Aging is different today than it was a decade ago and financial advisors need to have a good relationship with clients to help them navigate those later-in-life years, according to Joseph F. Coughlin, founder and director of MIT AgeLab, a research institution.

Having in-depth conversations, even with the restrictions imposed by the Covid pandemic, is key to creating and retaining clients, said Kevin Hogan, executive vice president and CEO of AIG Life and Retirement. The two discussed client retention and trends in the financial industry in an interview today.

“The business of the financial advisor has not changed from including basic financial planning, but the new currency to achieving effective planning is conversation,” Coughlin said. “Clients are benchmarking their relationships with their advisors the same as they benchmark all of their relationships—they judge their advisor by whether he or she ‘gets me.’”

Advisors need to understand their clients if they are to retain them, he added, and that fact applies even more to millennials than other age groups. “Clients, especially younger ones, want to know the advisor personally cares about them,” Coughlin said

“While performance remains a prerequisite for client satisfaction, personal connection is key to retention,” according to AIG's "The Future of Client-Advisor Relationships" report. “Twenty-five percent of clients would leave their financial advisor due to lack of personal connection. Broadening conversations beyond money management helps advisors better serve their clients, build trust and ultimately increase retention.”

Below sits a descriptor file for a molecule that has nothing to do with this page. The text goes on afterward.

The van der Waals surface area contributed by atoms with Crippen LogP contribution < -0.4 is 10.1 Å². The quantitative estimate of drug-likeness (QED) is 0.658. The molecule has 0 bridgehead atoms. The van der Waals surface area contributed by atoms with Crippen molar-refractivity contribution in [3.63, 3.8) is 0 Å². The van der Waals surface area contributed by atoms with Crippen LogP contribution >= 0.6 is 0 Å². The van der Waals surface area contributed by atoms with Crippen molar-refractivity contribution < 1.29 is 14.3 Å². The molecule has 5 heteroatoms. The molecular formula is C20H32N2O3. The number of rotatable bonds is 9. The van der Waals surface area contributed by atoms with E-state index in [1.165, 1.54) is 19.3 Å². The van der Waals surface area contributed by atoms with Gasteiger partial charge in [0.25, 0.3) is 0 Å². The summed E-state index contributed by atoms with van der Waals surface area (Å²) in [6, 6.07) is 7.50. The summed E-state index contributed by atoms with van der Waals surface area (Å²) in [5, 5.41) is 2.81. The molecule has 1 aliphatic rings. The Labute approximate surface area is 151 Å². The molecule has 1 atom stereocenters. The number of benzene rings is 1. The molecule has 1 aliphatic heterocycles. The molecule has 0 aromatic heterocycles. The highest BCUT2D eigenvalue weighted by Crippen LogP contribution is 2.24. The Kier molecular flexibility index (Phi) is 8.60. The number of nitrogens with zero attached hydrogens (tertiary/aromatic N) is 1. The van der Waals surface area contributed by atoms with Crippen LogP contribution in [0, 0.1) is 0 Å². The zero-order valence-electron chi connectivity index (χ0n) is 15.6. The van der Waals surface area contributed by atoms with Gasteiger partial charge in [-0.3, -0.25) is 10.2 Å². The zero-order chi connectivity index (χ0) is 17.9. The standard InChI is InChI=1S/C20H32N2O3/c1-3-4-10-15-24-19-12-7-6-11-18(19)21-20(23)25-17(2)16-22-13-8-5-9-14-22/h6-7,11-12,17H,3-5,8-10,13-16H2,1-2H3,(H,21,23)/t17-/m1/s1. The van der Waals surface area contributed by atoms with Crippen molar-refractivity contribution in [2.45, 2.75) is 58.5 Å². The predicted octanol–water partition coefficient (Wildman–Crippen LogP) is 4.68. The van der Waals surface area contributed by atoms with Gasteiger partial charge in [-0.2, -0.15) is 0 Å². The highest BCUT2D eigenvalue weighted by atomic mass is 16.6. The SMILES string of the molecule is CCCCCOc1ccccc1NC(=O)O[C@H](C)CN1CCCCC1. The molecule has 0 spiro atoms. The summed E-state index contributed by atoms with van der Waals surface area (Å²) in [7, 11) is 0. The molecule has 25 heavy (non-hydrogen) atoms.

The report's research was based on feedback from 2,038 adults between the ages of 30 and 75 who work with an advisor and have at least $50,000 in annual income or $50,000 in savings.

According to the research, 40% of clients ages 30 to 45 said they view their advisor as a life coach and 35% said they consider their advisor a friend. In addition, younger clients said their financial advisor’s network of professionals and personality are key drivers of their satisfaction with the advisor. Younger clients also communicate with their advisor far more often than older clients. Forty percent communicate with their advisor more than once a month.

“The definition of what a financial advisor is to a client was evolving even before Covid-19,” Hogan said. “There was an increasing awareness of the clients’ physical, mental and financial health.”

The pandemic helped propel the use of technology, Coughlin added. “It is those technologies and new platforms that are giving advisors more time for frequent conversations with clients.” He noted he has interviewed more than 100 advisors recently and found most of them are taking advantage of the opportunity for solidifying connections that technology can provide.

“The more the advisor can understand the client, the better the financial planning will be,” Hogan said, adding that advisors of the future will be multi-channel advisors using a variety of technology to maintain conversations with clients. Both Hogan and Coughlin agreed that technology is going to continue to improve and advisors, and others, will not return to work as they knew it before.

“This is an amazing opportunity for advisors” to cement their relationships and retain clients, Coughlin said.


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